Wednesday, December 21, 2011
Took a Walk In Those Shoes
The short answer is "Holy Shit Yes" (and yes, indeed, that is the shortest possible answer, period). I'll start with Friday.
It had been nearly 7 years since we last saw each other, so the initial passing of life stories was of course in order. More than that, however, this introductory phase served as an easy mode test bed for a critical part of my business plan which emphasizes not passing through clients rapidly, but rather developing a comfortable, familiar relationship with the client first, something which is both conducive to the portrait shoot itself by merit of making the process feel casual and natural, but opens up future opportunity to work with the client again as a preferred photographer. Now, of course, working with Allyson was easier than trying the same with a complete stranger given our history, but with enough time having passed since our last face to face the need was still there to break into that zone of comfort prior to the engagement of the portrait shoot. And it worked out famously. We spoke of her college time, her plans in life of saving money and buying a house, family and relationship situations... we quickly made our way to frank, honest confessions to one another, and that is the critical point at which a portrait shoot has the utmost potential to ascend into genuine art, not simply forced expression.
To date I've only worked with perhaps a half dozen models who've connected on such a pertinent mental wavelength. Granted, most of the time, I don't go out of my way to establish that communion of mental states, however Allyson would be the first person I've ever attempted to establish that connection with very deliberately, and seeing the fruits of our collaboration in this portrait session, it is without a doubt the most critical facet to the success of an artistically considered portrait shoot. To that end, I thank Allyson for our session last Friday if for no other reason than for opening up that critical insight via hard, deliberate testing (although the portraits themselves are exceptionally gorgeous too, gotta say).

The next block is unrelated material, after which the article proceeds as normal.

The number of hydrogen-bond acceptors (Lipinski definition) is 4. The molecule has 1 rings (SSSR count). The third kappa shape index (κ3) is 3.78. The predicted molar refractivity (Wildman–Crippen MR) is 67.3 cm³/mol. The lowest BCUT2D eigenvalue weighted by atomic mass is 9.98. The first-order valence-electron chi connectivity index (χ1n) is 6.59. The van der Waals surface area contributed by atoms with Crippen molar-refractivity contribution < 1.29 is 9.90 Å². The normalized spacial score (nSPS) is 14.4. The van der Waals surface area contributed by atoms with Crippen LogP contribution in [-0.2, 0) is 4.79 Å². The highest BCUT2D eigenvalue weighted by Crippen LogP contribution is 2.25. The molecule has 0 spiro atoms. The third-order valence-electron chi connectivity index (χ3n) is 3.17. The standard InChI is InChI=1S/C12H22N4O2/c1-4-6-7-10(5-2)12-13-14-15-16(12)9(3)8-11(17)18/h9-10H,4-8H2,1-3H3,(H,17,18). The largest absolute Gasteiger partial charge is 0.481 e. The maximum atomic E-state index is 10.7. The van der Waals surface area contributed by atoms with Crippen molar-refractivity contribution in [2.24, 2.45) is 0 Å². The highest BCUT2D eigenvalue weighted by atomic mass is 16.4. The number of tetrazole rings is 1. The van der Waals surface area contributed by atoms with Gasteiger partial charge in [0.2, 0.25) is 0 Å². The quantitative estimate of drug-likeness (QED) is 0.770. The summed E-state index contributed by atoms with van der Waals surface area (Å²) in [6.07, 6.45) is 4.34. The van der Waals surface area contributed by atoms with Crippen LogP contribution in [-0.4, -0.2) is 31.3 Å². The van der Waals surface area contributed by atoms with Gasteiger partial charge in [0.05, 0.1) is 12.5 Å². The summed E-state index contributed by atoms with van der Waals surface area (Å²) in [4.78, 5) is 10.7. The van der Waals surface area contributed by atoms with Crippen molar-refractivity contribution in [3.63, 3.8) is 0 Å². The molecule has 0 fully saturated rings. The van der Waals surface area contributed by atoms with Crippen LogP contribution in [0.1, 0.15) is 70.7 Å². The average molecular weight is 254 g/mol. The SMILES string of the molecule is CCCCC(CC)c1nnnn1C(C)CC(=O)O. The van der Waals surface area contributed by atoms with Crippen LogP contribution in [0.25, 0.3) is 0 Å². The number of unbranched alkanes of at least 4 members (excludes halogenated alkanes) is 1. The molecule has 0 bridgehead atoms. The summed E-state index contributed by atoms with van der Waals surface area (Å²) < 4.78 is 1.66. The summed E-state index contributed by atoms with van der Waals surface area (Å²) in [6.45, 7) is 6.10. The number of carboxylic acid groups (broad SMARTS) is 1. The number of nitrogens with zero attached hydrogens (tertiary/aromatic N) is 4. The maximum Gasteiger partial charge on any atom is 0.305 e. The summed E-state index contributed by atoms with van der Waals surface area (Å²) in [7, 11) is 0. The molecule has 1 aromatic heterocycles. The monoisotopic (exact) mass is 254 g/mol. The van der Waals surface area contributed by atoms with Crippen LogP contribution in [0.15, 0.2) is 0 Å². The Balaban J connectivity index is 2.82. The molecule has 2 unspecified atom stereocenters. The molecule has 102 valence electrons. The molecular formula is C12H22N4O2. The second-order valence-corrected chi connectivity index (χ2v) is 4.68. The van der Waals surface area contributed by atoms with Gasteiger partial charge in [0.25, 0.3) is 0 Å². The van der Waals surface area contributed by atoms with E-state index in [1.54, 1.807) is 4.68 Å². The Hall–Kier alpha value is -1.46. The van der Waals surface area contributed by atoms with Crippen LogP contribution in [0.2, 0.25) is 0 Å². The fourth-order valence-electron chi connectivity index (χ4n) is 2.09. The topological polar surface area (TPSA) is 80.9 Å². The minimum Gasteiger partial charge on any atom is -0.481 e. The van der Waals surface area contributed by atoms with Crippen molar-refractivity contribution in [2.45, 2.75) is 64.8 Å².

... Then Saturday happened.
Ren Garczynski, purveyor of Random Eye Candy Photography and owner of dedicated studio space at Baltimore's Graffiti Warehouse, a very, well, "Baltimorian" art studio venue that encourages rampant graffiti murals and all levels of high glamor studio photography, invited me to attend their holiday open house. The premise was simple enough - $20 for photographers, $5 for models, pay your way in and you have 6 hours in which to link up with models, utilize community backdrops, props and portrait lights, and go to town creating vogue photographic art. I walked into the place Saturday afternoon expecting a collection of the lost and confused wandering around afraid to mingle and network. Whew, was I wrong... instead I walked into a party.
One element really stood at the forefront of the separation of myself from all other photographers there, however. I would venture to guess that easily 90% of the photographers around me were shooting models with kit zooms, amateur (by which I mean sub-$1000) CaNikon DSLR bodies and direct, occasionally diffused shoe mounted flashes. In other words, the standardized, homogenous setup "expected" of all "serious" photographers. Meanwhile, I'm happily strutting along with my Micro Four Thirds Olympus E-P3 with a fast prime 45mm f/1.8 mounted on the front and no viewfinder to speak of barring a rear OLED LCD screen. It could be argued that I was the venue's iconic minimalist. And as hipster of me as it is to feel a sense of pride in that status... I don't know, I think my results with such minimalist gear stand up well on their own.
Perhaps it's time to take some courses...